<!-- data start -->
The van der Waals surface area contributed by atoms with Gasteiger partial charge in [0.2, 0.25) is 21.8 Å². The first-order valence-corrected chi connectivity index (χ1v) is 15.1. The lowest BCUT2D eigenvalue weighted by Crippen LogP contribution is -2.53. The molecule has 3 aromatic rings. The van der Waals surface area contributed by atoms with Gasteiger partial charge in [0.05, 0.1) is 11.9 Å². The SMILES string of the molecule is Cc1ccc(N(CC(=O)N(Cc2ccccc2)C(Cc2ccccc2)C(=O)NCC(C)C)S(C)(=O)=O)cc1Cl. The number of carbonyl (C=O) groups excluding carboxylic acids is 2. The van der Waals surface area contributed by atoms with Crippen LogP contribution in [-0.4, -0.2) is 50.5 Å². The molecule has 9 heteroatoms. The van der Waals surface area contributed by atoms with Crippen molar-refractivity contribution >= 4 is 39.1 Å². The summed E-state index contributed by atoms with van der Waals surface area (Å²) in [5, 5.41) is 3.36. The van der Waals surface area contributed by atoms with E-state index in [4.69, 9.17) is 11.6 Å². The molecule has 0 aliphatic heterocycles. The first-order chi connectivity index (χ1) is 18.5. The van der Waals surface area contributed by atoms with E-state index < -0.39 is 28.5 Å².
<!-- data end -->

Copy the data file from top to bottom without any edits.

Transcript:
The van der Waals surface area contributed by atoms with Gasteiger partial charge in [0.2, 0.25) is 21.8 Å². The first-order valence-corrected chi connectivity index (χ1v) is 15.1. The lowest BCUT2D eigenvalue weighted by Crippen LogP contribution is -2.53. The molecule has 3 aromatic rings. The van der Waals surface area contributed by atoms with Gasteiger partial charge in [0.05, 0.1) is 11.9 Å². The SMILES string of the molecule is Cc1ccc(N(CC(=O)N(Cc2ccccc2)C(Cc2ccccc2)C(=O)NCC(C)C)S(C)(=O)=O)cc1Cl. The number of carbonyl (C=O) groups excluding carboxylic acids is 2. The van der Waals surface area contributed by atoms with Crippen LogP contribution in [-0.4, -0.2) is 50.5 Å². The molecule has 9 heteroatoms. The van der Waals surface area contributed by atoms with Crippen molar-refractivity contribution >= 4 is 39.1 Å². The summed E-state index contributed by atoms with van der Waals surface area (Å²) in [5, 5.41) is 3.36. The van der Waals surface area contributed by atoms with E-state index in [4.69, 9.17) is 11.6 Å². The molecule has 0 aliphatic heterocycles. The first-order chi connectivity index (χ1) is 18.5. The van der Waals surface area contributed by atoms with E-state index < -0.39 is 28.5 Å².